Back to the Trisomy 13 or 18. We can do the testing for it if we want, but it doesn't make a difference whether or not this is the case. Also, I think that they do the testing through the Duke University study anyways and they said that they would let us know the results if anything came up. So that works for us. The perinatologist said that if this is the case, it's almost better for us because it means it wasn't a folic acid deficiency. It really was just a random and fluke thing (although I almost hate to label it that way because I think this was Heavenly Father's plan for us). It makes the recurrence a little less than if it was a genetic thing or a folic acid deficiency.
The news in prepping for Emma's birth is not that good. Right now, Emma is in the worst position possible for a vaginal delivery (which you might find surprising that she's not breached). Emma is feet first. This is not encouraging because there's several possibilities of things that could go wrong with her being feet first. It's very likely that her feet would come out, but then her butt (a much wider part) would get stuck. While her butt is stuck, it's possible that her umbilical cord could slip out and then get kind of smashed in the cervix area with her butt. This would cut off Emma's lifeline and probably result in death. Also, there's the possibility of Emma getting all the way up to her shoulders through, and then the cervix closing in around her neck before it gets her head out. I think that's pretty obvious how it could cause some problems. The perinatologist said that most babies turn head down because of the weight of their heads being so great. Because Emma does not have that, she very well might not turn head-down. If she were to become breached, it wouldn't be bad at all. It would get the biggest part through first (the butt) and then with how small her head is, the combination of her head and feet together would be a perfect size to slide right out. The perinatologist also made us aware that because of all of Emma's problems combined, she would put the chances of stillbirth at 50 to 60%. Not comforting at all, but I'm so grateful she was honest with us.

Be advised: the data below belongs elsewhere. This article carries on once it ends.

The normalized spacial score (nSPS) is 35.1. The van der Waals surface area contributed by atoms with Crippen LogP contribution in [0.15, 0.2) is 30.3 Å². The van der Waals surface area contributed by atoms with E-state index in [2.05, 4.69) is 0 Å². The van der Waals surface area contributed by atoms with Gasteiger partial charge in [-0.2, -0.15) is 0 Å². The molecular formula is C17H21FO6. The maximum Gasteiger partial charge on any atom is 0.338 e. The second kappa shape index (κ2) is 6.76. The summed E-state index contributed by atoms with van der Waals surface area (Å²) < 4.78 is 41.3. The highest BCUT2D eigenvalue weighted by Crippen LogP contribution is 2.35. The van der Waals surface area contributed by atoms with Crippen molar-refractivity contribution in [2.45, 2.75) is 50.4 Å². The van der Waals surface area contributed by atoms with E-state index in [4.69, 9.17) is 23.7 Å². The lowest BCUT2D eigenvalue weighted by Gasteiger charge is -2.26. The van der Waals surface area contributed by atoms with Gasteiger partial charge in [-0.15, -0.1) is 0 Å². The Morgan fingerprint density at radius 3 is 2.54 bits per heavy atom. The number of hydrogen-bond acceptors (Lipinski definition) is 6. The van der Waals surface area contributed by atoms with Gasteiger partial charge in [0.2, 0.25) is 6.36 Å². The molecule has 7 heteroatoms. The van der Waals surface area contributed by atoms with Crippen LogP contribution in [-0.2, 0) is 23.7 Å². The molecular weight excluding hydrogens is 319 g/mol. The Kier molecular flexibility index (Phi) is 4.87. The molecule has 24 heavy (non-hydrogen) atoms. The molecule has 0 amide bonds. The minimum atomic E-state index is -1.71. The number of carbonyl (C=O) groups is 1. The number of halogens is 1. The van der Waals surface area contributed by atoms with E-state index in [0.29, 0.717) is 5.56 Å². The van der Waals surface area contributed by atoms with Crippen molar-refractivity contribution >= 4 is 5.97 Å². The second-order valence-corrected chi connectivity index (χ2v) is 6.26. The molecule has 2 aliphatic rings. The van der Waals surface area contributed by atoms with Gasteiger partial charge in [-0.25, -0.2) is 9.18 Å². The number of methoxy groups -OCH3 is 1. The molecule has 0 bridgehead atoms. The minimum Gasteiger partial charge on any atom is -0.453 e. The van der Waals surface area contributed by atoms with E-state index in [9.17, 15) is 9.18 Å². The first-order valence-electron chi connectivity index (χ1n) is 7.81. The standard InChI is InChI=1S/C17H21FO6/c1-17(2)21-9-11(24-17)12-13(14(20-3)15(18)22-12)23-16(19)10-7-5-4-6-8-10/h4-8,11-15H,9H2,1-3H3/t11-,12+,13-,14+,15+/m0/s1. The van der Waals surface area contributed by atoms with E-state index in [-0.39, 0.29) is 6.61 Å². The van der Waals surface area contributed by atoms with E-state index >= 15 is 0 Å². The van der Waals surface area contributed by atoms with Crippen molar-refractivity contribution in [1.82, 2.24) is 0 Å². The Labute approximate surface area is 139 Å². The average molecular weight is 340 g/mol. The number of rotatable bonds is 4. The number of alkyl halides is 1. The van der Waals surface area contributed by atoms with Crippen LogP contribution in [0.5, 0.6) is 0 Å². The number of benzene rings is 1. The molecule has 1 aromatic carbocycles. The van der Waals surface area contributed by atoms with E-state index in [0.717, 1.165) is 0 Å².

A lot of people have asked us about c-sections. Tim and I are leaning towards a vaginal delivery through the whole thing (meaning if it becomes an emergency, still sticking with the vaginal delivery). I can give you a few not very meaningful reasons why if you want. First of all, that's what our doctor suggests and that's what the perinatologists suggests. Both of them have said that they will do what we want, but that's their recommendations. Also, Tim and I still would love to have lots more children after Emma. C-sections have the potential to limit the amount of children that I could bear. Additionally, I want to be as physically and mentally aware and able as I can be after Emma is born, in case she is only with us for a few short moments. So while none of those are deal breakers, they are a few of the reasons we are leaning towards a vaginal delivery. Also, at this point, we just feel right about it. We very well could change our minds as things get closer, but for now that is the plan.
So after this very long post, did I leave anything out? I'm sure I did and I'm sure not all of it makes sense. I'll come back and correct things later if I notice something.
We continue to be amazed at the outpouring of love for us and Emma. Thanks to all of you for praying alongside us in this journey.